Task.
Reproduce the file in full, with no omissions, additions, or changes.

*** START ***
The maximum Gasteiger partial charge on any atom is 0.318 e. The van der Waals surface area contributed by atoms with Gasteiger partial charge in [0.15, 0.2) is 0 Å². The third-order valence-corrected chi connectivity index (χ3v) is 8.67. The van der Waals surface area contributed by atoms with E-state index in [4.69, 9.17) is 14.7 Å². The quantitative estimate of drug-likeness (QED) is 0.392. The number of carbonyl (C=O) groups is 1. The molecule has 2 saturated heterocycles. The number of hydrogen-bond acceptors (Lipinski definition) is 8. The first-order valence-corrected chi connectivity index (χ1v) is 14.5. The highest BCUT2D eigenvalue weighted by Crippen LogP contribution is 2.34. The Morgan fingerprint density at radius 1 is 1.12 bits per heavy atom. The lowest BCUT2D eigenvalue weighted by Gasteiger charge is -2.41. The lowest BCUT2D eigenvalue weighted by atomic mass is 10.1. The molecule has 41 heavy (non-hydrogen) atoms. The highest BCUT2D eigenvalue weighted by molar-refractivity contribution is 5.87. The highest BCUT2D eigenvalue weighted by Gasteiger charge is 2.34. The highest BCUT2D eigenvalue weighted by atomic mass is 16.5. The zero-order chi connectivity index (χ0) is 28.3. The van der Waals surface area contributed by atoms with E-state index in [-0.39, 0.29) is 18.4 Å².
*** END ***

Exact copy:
The maximum Gasteiger partial charge on any atom is 0.318 e. The van der Waals surface area contributed by atoms with Gasteiger partial charge in [0.15, 0.2) is 0 Å². The third-order valence-corrected chi connectivity index (χ3v) is 8.67. The van der Waals surface area contributed by atoms with E-state index in [4.69, 9.17) is 14.7 Å². The quantitative estimate of drug-likeness (QED) is 0.392. The number of carbonyl (C=O) groups is 1. The molecule has 2 saturated heterocycles. The number of hydrogen-bond acceptors (Lipinski definition) is 8. The first-order valence-corrected chi connectivity index (χ1v) is 14.5. The highest BCUT2D eigenvalue weighted by Crippen LogP contribution is 2.34. The Morgan fingerprint density at radius 1 is 1.12 bits per heavy atom. The lowest BCUT2D eigenvalue weighted by Gasteiger charge is -2.41. The lowest BCUT2D eigenvalue weighted by atomic mass is 10.1. The molecule has 41 heavy (non-hydrogen) atoms. The highest BCUT2D eigenvalue weighted by molar-refractivity contribution is 5.87. The highest BCUT2D eigenvalue weighted by Gasteiger charge is 2.34. The highest BCUT2D eigenvalue weighted by atomic mass is 16.5. The zero-order chi connectivity index (χ0) is 28.3. The van der Waals surface area contributed by atoms with E-state index in [-0.39, 0.29) is 18.4 Å².